It was fascinating to watch the unveiling of Firefox 3 last week. I’m pleased that, in some small way, my contributions helped to bring this browser out the door.
First 24 hours: 8.3 million downloads, 69 downloads/second, 20 Gb/s Peak Transfer
If you’re interested in learning more about FUEL I’ve collected a number of links and examples:
The Development of FUEL
Today FUEL lives in Firefox 3 (meaning that you can use it to develop Firefox extensions) and is part of the core Mozilla platform (meaning that portions of the API will be available in any Mozilla-based application that is built). For example you can even use a FUEL-like API in Thunderbird (called ‘STEEL‘). Here are some of the best resources for getting started with FUEL in Firefox 3:
- FUEL – Main Page (API, Examples)
- FUEL – Documentation (API)
- FUEL – Presentation (John Resig) – Given in Paris at a Mozilla DevDay, June 2007 – see below.
- FUEL – Presentation (Mark Finkle) – Given in Tokyo at a Mozilla DevDay, June 2007.
- STEEL – Example – If you’re interested in extending Thunderbird Bryan Clark provides a good example.
Here are some of my favorite example of FUEL in action. It was very important to me that the most-common actions take no more than a single line of code to perform – with even complex actions keeping nice and trim.
Open, and activate, a new tab pointing to Google.com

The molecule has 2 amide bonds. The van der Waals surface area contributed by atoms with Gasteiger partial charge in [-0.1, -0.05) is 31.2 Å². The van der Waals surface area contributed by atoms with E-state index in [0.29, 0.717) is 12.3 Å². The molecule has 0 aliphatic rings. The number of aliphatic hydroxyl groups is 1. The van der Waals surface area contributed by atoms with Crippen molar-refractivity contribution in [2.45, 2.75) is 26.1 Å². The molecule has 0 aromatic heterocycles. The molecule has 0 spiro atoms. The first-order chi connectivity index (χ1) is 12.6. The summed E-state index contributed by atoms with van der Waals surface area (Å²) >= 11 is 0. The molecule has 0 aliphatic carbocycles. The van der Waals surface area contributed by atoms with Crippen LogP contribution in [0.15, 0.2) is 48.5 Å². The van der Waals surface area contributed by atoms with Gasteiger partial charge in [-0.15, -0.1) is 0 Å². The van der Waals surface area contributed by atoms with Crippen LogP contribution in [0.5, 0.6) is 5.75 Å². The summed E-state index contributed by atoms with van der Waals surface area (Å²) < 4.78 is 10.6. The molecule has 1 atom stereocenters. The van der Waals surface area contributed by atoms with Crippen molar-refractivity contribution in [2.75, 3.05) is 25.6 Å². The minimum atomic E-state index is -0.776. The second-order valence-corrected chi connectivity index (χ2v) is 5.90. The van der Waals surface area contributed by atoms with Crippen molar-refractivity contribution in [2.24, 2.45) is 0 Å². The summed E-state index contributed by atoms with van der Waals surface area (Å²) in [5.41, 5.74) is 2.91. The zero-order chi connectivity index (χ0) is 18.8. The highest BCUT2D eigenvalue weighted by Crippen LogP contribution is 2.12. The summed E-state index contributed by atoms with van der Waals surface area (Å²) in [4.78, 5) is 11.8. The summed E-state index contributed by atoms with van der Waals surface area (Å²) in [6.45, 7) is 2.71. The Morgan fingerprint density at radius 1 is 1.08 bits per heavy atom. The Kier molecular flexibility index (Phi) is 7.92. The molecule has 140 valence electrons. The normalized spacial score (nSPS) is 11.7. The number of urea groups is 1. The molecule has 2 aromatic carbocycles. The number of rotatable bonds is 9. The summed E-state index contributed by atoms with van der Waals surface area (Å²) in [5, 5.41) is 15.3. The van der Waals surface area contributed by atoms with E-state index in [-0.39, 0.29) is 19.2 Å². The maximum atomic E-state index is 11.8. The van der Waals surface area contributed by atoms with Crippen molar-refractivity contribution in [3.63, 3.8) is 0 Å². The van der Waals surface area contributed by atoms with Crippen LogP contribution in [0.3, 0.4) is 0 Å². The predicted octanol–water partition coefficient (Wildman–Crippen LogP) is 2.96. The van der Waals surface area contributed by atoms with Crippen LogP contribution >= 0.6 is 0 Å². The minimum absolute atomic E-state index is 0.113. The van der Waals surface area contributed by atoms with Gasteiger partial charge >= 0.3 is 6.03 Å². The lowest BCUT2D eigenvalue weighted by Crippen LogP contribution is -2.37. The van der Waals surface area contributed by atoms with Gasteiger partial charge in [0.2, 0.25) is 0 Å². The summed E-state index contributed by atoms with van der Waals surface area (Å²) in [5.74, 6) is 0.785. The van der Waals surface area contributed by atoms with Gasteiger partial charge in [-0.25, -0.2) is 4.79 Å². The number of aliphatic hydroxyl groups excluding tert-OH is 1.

- Application.browser.open("http://google.com/").active = true;
Close the active browser tab
Close all tabs that mention Google
- if ( tab.url.match(/google/) )
Add a new bookmark pointing to Mozilla
- Application.bookmarks.add("Mozilla", "http://mozilla.org/");
Remove all bookmarks pointing to Google.com
- if ( cur.url.match(/google.com/) )
Development is still going strong on FUEL. There’s a Google Summer of Code student working on extending the API and porting it to more parts of the platform (along with backwards support for Firefox 2!). We’ll probably end up seeing this in Firefox 3.1 (the next version of Firefox, due out later this year).
If you have any questions concerning how to use FUEL, or to develop Firefox extensions in general, your best bet would probably be to join the #extdev IRC channel on irc.mozilla.org. Lots of knowledgeable people hang out there and will be more-than-capable of answering any questions that you might have.
Once again, I’m terribly excited by the final release of Firefox 3 – here’s hoping to many more excellent releases to come!